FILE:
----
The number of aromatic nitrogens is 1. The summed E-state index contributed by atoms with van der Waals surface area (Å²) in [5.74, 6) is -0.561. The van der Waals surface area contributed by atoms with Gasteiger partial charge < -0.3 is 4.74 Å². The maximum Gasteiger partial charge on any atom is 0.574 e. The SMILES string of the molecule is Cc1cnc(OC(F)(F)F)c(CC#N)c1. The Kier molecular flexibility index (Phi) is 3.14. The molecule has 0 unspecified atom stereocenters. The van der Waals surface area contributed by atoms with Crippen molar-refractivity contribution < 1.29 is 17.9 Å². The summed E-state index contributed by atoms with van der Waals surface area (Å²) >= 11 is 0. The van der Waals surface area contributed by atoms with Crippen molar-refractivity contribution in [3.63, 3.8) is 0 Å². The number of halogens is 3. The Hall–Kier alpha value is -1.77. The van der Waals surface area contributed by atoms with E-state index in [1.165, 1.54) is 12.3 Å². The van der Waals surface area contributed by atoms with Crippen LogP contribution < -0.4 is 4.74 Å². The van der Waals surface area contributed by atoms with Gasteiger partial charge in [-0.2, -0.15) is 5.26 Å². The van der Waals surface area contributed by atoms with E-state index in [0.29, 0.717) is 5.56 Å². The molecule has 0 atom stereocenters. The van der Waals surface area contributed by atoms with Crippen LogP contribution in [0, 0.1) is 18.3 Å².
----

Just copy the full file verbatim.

The number of aromatic nitrogens is 1. The summed E-state index contributed by atoms with van der Waals surface area (Å²) in [5.74, 6) is -0.561. The van der Waals surface area contributed by atoms with Gasteiger partial charge < -0.3 is 4.74 Å². The maximum Gasteiger partial charge on any atom is 0.574 e. The SMILES string of the molecule is Cc1cnc(OC(F)(F)F)c(CC#N)c1. The Kier molecular flexibility index (Phi) is 3.14. The molecule has 0 unspecified atom stereocenters. The van der Waals surface area contributed by atoms with Crippen molar-refractivity contribution < 1.29 is 17.9 Å². The summed E-state index contributed by atoms with van der Waals surface area (Å²) >= 11 is 0. The van der Waals surface area contributed by atoms with Crippen molar-refractivity contribution in [3.63, 3.8) is 0 Å². The number of halogens is 3. The Hall–Kier alpha value is -1.77. The van der Waals surface area contributed by atoms with E-state index in [1.165, 1.54) is 12.3 Å². The van der Waals surface area contributed by atoms with Crippen LogP contribution < -0.4 is 4.74 Å². The van der Waals surface area contributed by atoms with Gasteiger partial charge in [-0.2, -0.15) is 5.26 Å². The van der Waals surface area contributed by atoms with E-state index in [0.29, 0.717) is 5.56 Å². The molecule has 0 atom stereocenters. The van der Waals surface area contributed by atoms with Crippen LogP contribution in [0, 0.1) is 18.3 Å².